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«A dissertation submitted in partial satisfaction of the requirements for the degree of Doctor of Philosophy in Education in the Graduate Division of ...»

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Ideas and beliefs about the nature of bilingualism must inform each Subject’s sense of the Object of the activity of program review and implementation. After all, the aim of TWI education, often called dual language education, is to learn content in and use two languages, to function, if not bilingually, then at least as serial monolinguals. As I have discussed in Chapter 4, the Object (or goal) of the Spanish Immersion program was generally understood by some as leading students to become bilingual, while the Object of World Language education was much less clear, at least in the mind of Mr. Mann, the Spanish Language AP teacher. Ms. Fisher, Mr. Bell and Mr. Worth touched on some of the same themes as they responded to questions about the nature of bilingualism, but their viewpoints emphasized different qualities of the bilingual individual.

Elementary TWI community: Ms. Fisher. Even though Ms. Fisher frequently pointed to language learning and use outside of school as being central to her thoughts about her own language learning and her children’s language education, when she discussed the concept of bilingualism, she pointed to the ability to use language in academic contexts as the marker of “true” bilingualism. Using her son’s struggle with Spanish literacy as her touchstone, Ms. Fisher made a clear distinction between “the oral [and] the written” in defining what it meant to be bilingual, perhaps a reference to the dichotomy between BICS and CALP in language development. She viewed learning a second language as following “the same stages [when] children learn any language when they’re very young.” This view had led her to see a “continuum of how ‘bilingual’ people are,” with literacy further along the continuum toward true bilingualism. She felt that people who are “truly” bilingual “have the ability [to] use academic language in two languages,” a definition grounded in schooled forms of language use. The source of the duality in her thinking about the outcomes of middle school TWI education may have resided in her dual focus in defining bilingualism and its connection to school settings and academic achievement. While she felt her own language learning would have been more successful had she learned it outside school, and her son had experienced more success in language learning outside school, she still valued most highly the use of language inside school, for school purposes.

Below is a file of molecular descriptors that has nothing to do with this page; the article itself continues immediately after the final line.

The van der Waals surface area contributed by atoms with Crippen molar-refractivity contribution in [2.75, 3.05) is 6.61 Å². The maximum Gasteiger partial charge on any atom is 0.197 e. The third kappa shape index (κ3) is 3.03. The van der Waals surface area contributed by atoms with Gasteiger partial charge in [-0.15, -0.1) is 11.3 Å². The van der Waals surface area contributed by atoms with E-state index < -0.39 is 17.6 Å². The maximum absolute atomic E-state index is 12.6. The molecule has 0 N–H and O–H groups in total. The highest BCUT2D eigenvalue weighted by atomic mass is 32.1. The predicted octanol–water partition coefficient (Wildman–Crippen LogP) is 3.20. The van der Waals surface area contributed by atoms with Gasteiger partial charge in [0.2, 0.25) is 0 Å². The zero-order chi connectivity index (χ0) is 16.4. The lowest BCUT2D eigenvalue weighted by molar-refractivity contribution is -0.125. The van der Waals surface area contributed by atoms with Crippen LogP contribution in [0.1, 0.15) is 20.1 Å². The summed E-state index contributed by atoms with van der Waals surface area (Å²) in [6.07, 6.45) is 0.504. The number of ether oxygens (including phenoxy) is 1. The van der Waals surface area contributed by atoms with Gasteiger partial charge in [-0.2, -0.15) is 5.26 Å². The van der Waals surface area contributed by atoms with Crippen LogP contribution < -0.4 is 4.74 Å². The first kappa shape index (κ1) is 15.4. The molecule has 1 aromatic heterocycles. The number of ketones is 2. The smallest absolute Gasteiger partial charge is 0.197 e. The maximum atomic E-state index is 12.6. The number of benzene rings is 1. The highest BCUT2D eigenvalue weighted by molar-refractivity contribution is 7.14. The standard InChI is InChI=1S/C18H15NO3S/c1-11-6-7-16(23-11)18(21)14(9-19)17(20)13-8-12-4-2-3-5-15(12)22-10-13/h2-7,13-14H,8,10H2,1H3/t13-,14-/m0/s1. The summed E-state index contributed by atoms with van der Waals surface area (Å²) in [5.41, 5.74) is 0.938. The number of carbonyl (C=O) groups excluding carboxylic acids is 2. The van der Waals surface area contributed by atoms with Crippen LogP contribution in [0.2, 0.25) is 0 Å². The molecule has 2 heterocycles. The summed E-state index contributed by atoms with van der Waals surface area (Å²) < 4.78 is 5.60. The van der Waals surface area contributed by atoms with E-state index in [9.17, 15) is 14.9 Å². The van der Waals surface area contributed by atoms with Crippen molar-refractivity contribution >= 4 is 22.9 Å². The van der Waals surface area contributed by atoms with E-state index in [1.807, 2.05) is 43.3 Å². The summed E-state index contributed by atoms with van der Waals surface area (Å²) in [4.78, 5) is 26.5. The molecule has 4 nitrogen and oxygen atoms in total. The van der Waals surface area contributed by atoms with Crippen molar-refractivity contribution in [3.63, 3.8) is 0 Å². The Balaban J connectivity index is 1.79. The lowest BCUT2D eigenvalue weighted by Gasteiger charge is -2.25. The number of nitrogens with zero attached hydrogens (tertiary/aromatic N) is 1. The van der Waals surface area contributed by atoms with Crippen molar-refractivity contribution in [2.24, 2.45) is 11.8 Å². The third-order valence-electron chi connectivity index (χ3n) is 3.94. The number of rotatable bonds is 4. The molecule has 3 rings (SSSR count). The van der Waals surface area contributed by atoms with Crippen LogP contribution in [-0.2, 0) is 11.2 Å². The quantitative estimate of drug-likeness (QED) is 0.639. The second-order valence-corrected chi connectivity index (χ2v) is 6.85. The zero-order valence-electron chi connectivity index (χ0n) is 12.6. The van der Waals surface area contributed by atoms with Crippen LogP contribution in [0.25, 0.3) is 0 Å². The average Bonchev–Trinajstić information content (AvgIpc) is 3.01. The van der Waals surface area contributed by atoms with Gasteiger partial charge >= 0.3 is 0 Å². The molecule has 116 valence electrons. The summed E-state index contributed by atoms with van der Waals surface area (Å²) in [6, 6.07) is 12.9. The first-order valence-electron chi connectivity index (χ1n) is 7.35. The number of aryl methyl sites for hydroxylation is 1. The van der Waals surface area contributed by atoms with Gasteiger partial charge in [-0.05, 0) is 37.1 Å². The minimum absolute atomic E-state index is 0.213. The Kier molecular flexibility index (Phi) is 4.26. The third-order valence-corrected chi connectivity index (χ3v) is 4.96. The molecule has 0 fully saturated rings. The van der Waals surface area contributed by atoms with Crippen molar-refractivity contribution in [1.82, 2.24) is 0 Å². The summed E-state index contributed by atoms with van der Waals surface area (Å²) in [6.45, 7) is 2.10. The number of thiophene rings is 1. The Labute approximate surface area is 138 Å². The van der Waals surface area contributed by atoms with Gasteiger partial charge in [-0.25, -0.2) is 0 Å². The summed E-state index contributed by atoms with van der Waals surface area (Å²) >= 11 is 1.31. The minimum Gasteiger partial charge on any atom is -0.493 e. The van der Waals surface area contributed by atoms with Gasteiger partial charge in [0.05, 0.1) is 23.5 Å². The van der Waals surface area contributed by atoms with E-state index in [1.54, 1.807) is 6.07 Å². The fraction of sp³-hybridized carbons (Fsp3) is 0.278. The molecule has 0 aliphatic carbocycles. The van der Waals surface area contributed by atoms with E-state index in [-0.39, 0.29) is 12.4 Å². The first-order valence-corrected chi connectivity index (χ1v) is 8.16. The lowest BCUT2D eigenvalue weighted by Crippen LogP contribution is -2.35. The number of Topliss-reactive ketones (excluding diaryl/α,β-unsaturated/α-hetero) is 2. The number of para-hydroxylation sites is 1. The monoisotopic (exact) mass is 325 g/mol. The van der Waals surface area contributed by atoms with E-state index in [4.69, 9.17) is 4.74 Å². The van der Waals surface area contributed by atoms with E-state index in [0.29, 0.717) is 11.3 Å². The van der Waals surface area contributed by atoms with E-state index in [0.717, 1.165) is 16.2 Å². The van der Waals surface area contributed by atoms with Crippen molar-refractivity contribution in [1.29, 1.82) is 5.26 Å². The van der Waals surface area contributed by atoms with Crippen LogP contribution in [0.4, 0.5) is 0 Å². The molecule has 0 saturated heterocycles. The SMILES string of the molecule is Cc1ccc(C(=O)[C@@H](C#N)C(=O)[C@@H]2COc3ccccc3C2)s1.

High school World Language community: Mr. Bell. Mr. Bell’s definition of bilingualism represented an elite view of language development, whose implication would be that very few people would qualify as bilingual. Mr. Bell defined bilingualism as an “arrival” point at which an individual “shows no effort whatsoever in being able to use and apply everything you need to use and apply” in order to be “communicative.” His belief in the ability to “show no effort whatsoever” in bilingual language use, may have proceeded from his view of the cognitive development of bilinguals, whose language “systems are so hardwired in the brain that you are speaking as though you have actually grown up within that culture.” His language and focus seemed to reflect an idealized view of what it means to be bilingual.